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Trial record 3 of 3 for:    "Brain Cancer" | "Midazolam"

Light Sedation or Intubated General Anesthesia in Patients With Brain Cancer Undergoing Craniotomy

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ClinicalTrials.gov Identifier: NCT02193568
Recruitment Status : Completed
First Posted : July 17, 2014
Last Update Posted : March 13, 2019
Sponsor:
Information provided by (Responsible Party):
James Elder, Ohio State University Comprehensive Cancer Center

Brief Summary:
This randomized clinical trial studies light sedation compared with intubated general anesthesia (a loss of feeling and a complete loss of awareness that feels like a very deep sleep) in reducing complications and length of hospital stay in patients with brain cancer undergoing craniotomy. Craniotomy is an operation in which a piece of the skull is removed so doctors can remove a brain tumor or abnormal brain tissue. Light sedation allows patients to remain awake during their surgery, while intubated general anesthesia puts patients to sleep. Surgery complication rates may be reduced if intubated general anesthesia is avoided. Additionally, patients not receiving intubated general anesthesia tend to recover more quickly after surgery. It is not yet known whether light sedation is better at reducing complications and length of hospital stay compared to intubated general anesthesia.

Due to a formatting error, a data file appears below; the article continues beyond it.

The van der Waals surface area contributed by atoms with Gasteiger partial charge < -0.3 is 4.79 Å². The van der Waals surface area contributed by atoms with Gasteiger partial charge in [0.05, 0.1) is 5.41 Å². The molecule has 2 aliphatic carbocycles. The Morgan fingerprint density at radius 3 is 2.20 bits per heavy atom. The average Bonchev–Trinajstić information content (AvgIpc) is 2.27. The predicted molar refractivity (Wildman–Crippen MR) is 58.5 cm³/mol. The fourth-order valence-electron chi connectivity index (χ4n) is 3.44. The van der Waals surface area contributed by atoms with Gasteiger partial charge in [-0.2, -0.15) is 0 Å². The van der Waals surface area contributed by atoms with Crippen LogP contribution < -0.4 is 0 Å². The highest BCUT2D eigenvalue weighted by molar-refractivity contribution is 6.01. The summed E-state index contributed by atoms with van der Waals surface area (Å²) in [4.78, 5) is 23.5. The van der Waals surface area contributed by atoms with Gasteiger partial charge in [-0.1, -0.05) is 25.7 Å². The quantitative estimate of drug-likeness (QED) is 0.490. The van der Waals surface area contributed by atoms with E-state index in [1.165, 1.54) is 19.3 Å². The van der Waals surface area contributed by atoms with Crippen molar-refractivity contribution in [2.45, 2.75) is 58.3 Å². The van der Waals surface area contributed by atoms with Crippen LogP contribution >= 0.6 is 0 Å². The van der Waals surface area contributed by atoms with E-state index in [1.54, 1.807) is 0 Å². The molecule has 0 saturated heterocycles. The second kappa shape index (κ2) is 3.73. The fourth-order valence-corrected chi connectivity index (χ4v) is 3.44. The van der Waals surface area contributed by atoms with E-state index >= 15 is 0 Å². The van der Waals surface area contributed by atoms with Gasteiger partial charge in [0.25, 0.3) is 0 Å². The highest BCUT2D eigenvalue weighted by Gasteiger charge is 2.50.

Condition or disease Intervention/treatment Phase
Adult Brain Tumor Procedure: Arm I (light sedation) Procedure: Arm II (intubated general anesthesia) Other: Arm II (intubated general anesthesia) Other: Arm I (light sedation) Phase 4

Detailed Description:

PRIMARY OBJECTIVES:

I. To compare the overall hospital length of stay (LOS) in patients undergoing craniotomy with light sedation vs. general anesthesia.

SECONDARY OBJECTIVES: